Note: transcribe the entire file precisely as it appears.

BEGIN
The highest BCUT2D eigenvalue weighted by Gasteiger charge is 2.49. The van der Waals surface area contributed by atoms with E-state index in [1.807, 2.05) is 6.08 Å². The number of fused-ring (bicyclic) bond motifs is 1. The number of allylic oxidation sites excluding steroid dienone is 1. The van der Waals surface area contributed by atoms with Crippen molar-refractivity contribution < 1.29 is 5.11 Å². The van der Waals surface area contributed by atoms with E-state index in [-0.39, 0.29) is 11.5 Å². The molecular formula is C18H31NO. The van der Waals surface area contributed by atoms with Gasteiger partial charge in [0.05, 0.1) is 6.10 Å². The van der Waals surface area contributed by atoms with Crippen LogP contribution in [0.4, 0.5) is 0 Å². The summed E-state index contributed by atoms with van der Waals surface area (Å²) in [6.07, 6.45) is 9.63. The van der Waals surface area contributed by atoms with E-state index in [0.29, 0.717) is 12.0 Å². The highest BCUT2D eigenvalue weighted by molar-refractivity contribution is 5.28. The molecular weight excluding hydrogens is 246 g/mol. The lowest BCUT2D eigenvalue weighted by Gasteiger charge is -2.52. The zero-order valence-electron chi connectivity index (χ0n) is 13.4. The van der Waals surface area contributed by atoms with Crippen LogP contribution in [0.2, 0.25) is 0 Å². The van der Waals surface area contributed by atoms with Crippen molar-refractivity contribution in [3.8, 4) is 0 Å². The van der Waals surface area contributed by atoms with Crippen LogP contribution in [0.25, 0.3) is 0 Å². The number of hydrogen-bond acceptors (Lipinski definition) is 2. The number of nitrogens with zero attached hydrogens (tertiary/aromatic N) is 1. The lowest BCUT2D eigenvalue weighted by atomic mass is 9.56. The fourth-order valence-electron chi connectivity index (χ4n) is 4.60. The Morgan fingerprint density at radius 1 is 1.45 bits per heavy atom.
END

The highest BCUT2D eigenvalue weighted by Gasteiger charge is 2.49. The van der Waals surface area contributed by atoms with E-state index in [1.807, 2.05) is 6.08 Å². The number of fused-ring (bicyclic) bond motifs is 1. The number of allylic oxidation sites excluding steroid dienone is 1. The van der Waals surface area contributed by atoms with Crippen molar-refractivity contribution < 1.29 is 5.11 Å². The van der Waals surface area contributed by atoms with E-state index in [-0.39, 0.29) is 11.5 Å². The molecular formula is C18H31NO. The van der Waals surface area contributed by atoms with Gasteiger partial charge in [0.05, 0.1) is 6.10 Å². The van der Waals surface area contributed by atoms with Crippen LogP contribution in [0.4, 0.5) is 0 Å². The summed E-state index contributed by atoms with van der Waals surface area (Å²) in [6.07, 6.45) is 9.63. The van der Waals surface area contributed by atoms with E-state index in [0.29, 0.717) is 12.0 Å². The highest BCUT2D eigenvalue weighted by molar-refractivity contribution is 5.28. The molecular weight excluding hydrogens is 246 g/mol. The lowest BCUT2D eigenvalue weighted by Gasteiger charge is -2.52. The zero-order valence-electron chi connectivity index (χ0n) is 13.4. The van der Waals surface area contributed by atoms with Crippen LogP contribution in [0.2, 0.25) is 0 Å². The van der Waals surface area contributed by atoms with Crippen molar-refractivity contribution in [3.8, 4) is 0 Å². The van der Waals surface area contributed by atoms with Crippen LogP contribution in [0.25, 0.3) is 0 Å². The number of hydrogen-bond acceptors (Lipinski definition) is 2. The number of nitrogens with zero attached hydrogens (tertiary/aromatic N) is 1. The lowest BCUT2D eigenvalue weighted by atomic mass is 9.56. The fourth-order valence-electron chi connectivity index (χ4n) is 4.60. The Morgan fingerprint density at radius 1 is 1.45 bits per heavy atom.